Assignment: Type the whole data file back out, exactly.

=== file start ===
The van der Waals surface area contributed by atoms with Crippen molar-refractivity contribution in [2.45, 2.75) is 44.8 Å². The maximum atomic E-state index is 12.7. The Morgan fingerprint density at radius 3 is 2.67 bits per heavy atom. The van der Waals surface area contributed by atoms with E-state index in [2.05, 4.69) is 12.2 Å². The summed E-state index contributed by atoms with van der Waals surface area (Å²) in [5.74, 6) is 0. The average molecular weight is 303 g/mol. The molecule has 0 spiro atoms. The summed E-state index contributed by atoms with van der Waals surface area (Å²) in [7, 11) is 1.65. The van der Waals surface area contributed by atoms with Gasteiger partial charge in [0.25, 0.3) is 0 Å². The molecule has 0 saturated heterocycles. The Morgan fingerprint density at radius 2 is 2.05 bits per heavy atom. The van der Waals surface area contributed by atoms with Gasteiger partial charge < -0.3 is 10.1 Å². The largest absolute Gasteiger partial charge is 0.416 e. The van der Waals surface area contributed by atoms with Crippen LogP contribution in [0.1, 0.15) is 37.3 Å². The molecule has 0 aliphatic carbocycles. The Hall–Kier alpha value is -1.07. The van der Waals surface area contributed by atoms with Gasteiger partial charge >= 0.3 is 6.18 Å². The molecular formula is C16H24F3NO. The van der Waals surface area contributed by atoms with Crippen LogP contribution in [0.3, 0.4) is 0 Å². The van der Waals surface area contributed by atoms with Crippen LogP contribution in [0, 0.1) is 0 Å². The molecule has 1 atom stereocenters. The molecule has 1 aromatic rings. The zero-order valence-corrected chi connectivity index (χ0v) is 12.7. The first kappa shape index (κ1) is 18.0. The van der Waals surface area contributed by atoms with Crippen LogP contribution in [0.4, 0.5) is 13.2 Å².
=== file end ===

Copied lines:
The van der Waals surface area contributed by atoms with Crippen molar-refractivity contribution in [2.45, 2.75) is 44.8 Å². The maximum atomic E-state index is 12.7. The Morgan fingerprint density at radius 3 is 2.67 bits per heavy atom. The van der Waals surface area contributed by atoms with E-state index in [2.05, 4.69) is 12.2 Å². The summed E-state index contributed by atoms with van der Waals surface area (Å²) in [5.74, 6) is 0. The average molecular weight is 303 g/mol. The molecule has 0 spiro atoms. The summed E-state index contributed by atoms with van der Waals surface area (Å²) in [7, 11) is 1.65. The van der Waals surface area contributed by atoms with Gasteiger partial charge in [0.25, 0.3) is 0 Å². The molecule has 0 saturated heterocycles. The Morgan fingerprint density at radius 2 is 2.05 bits per heavy atom. The van der Waals surface area contributed by atoms with Gasteiger partial charge < -0.3 is 10.1 Å². The largest absolute Gasteiger partial charge is 0.416 e. The van der Waals surface area contributed by atoms with Crippen LogP contribution in [0.1, 0.15) is 37.3 Å². The molecule has 0 aliphatic carbocycles. The Hall–Kier alpha value is -1.07. The van der Waals surface area contributed by atoms with Gasteiger partial charge >= 0.3 is 6.18 Å². The molecular formula is C16H24F3NO. The van der Waals surface area contributed by atoms with Crippen LogP contribution in [0.3, 0.4) is 0 Å². The van der Waals surface area contributed by atoms with Crippen LogP contribution in [0, 0.1) is 0 Å². The molecule has 1 atom stereocenters. The molecule has 1 aromatic rings. The zero-order valence-corrected chi connectivity index (χ0v) is 12.7. The first kappa shape index (κ1) is 18.0. The van der Waals surface area contributed by atoms with Crippen LogP contribution in [0.4, 0.5) is 13.2 Å².